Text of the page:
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Community offers cost-saving suggestions

by Elizabeth Omara-Otunnu - December 8, 2008


Recycling wood chips as mulch, implementing a standard temperature in offices and classrooms, and levying a budget crisis surcharge were among the suggestions offered during a town meeting on potential cost savings, efficiencies, and revenue enhancements.

The event, organized by the CORE (Costs, Operations, & Revenue Efficiencies) Task Force, took place at the Dodd Center Dec. 3.

Two additional town meetings are scheduled for Dec. 10, 11:30 a.m.-1:30 p.m., at the Greater Hartford Campus Library Building, and Dec. 11, 4-6 p.m., in Room 7 of the Bishop Center at Storrs.

The task force has also established a web site – http://core.uconn.edu – with information about President Hogan’s charge to the group, the principles that will guide the group’s decision-making, and a way for individuals to submit suggestions electronically. Those making suggestions may choose whether or not to identify themselves.

“We are open to any and all suggestions, long-term and short-term, big and small in scope,” said Provost Peter J. Nicholls, who is a co-chair of the task force, together with Chief Financial Officer Richard Gray and Chief Operating Officer Barry M. Feldman.

Nicholls said the committee has already received over 200 suggestions, including more than 150 from UCPEA members submitted through the union, and is working to process and prioritize them.

“The more specific you can be, the better,” said Jim Mindek, computer business operations manager, who is managing the web site.

Feldman said the committee cannot acknowledge each individual suggestion, but he expressed thanks to all who submit their ideas. He also noted that the committee is not able to comment on work conditions, wages, or benefits – issues that would require ‘bilateral understanding’ with the appropriate unions.

Feldman said more than a dozen issues have been raised regarding energy conservation. Reducing the amount of printing and mailing and automating paper-based procedures are also common suggestions.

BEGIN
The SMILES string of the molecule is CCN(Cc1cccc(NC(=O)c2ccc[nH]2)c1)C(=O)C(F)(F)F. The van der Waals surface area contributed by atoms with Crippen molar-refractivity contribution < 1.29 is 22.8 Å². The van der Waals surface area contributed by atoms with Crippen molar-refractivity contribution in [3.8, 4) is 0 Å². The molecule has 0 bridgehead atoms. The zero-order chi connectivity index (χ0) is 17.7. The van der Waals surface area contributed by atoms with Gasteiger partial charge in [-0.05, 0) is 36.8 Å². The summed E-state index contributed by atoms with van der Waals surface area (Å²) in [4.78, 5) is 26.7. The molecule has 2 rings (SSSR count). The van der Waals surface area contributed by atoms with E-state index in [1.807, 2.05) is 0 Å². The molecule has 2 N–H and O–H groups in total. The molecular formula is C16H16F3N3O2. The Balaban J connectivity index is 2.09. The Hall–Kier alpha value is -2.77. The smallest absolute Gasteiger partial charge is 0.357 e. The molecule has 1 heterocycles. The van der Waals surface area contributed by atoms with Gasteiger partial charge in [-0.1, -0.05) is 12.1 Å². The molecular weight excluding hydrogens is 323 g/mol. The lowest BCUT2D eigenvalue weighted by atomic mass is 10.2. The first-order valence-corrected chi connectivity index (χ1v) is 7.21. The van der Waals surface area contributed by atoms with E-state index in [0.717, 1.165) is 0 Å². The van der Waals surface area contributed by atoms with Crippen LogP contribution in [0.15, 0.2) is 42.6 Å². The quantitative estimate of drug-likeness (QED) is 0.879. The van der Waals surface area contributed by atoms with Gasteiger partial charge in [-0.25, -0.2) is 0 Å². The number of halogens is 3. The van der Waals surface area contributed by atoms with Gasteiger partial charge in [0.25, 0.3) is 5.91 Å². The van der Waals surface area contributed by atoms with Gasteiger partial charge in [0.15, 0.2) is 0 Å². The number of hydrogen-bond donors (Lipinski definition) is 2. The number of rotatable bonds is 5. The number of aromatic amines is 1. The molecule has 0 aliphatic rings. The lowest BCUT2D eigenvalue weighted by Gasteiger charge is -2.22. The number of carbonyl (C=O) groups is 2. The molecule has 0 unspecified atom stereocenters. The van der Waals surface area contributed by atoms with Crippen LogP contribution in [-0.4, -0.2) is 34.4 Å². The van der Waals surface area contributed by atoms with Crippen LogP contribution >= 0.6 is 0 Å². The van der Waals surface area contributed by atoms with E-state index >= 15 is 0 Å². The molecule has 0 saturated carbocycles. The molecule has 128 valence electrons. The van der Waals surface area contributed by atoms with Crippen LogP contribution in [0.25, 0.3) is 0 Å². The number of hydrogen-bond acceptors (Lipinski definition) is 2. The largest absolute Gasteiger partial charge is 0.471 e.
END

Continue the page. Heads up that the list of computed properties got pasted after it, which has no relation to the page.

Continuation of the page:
In response to a question as to whether the budget crisis had caused a “disconnect” with the Academic Plan, Nicholls said the plan “guides the future academic direction of the University.

It is just as important, if not more important, to have plans in place in tougher times. Resource constraints may have an impact on the rate at which we achieve our goals, but priorities have been set and we need to be guided by those directions.”

The task force’s guiding principles, available on the web site, reaffirm the primacy of the Academic Plan and emphasize academic priorities.

“In making cuts and reductions, all other activities of the University, as worthy as they might be, must be considered as ancillary to the academic functions,” the document states.

Thomas Bontly, an associate professor of philosophy, commented that it is important to find ways to achieve short-term savings without damaging the long-term future.

He also suggested levying a short-term budget crisis surcharge from students, similar to the fuel surcharge airlines sometimes impose, and using that to float bonds.

Another person suggested that those applying for research grants should ask not only for the equipment needed for the project, but also for money to maintain it.

Sue Nesbitt, director of the Center for Continuing Studies, said her center runs revenue-generating academic programs for the University, and anyone who wants to develop a new program should contact the center.

Brian Wells, general manager of the Nathan Hale Inn, said the on-campus hotel could offer additional rooms to students to ease pressure on the residence halls.

It was also suggested that the University enhance revenue by maximizing the use of its campuses during the summer.

A Facilities employee suggested implementing a standard temperature in offices and classrooms, in both winter and summer.

Another recommended choosing smaller, more fuel-efficient models when new vehicles are purchased.

A member of the landscaping staff suggested recycling wood chips as mulch, and re-using items such as granite curbstones. Another suggested planting wildflower meadows to reduce the cost of lawn mowing.

The task force will provide initial recommendations to the President in January, and a full report later in the spring.

In addition to the three co-chairs, task force members include:

Amy Donahue, head of the public policy department; Gary English, Board of Trustees Distinguished Professor and head of the dramatic arts department; Michael Kurland, director of Student Health Services; Mindek; Donna Munroe, associate vice president, Human Resources and Payroll Services; George Sabo, electrical supervisor, Facilities Operations; Winthrop Smith, professor of physics and chair, University Senate Budget Committee; Lisa Troyer, senior associate to the President and chief of staff; and Melanie Savino, administrative support.

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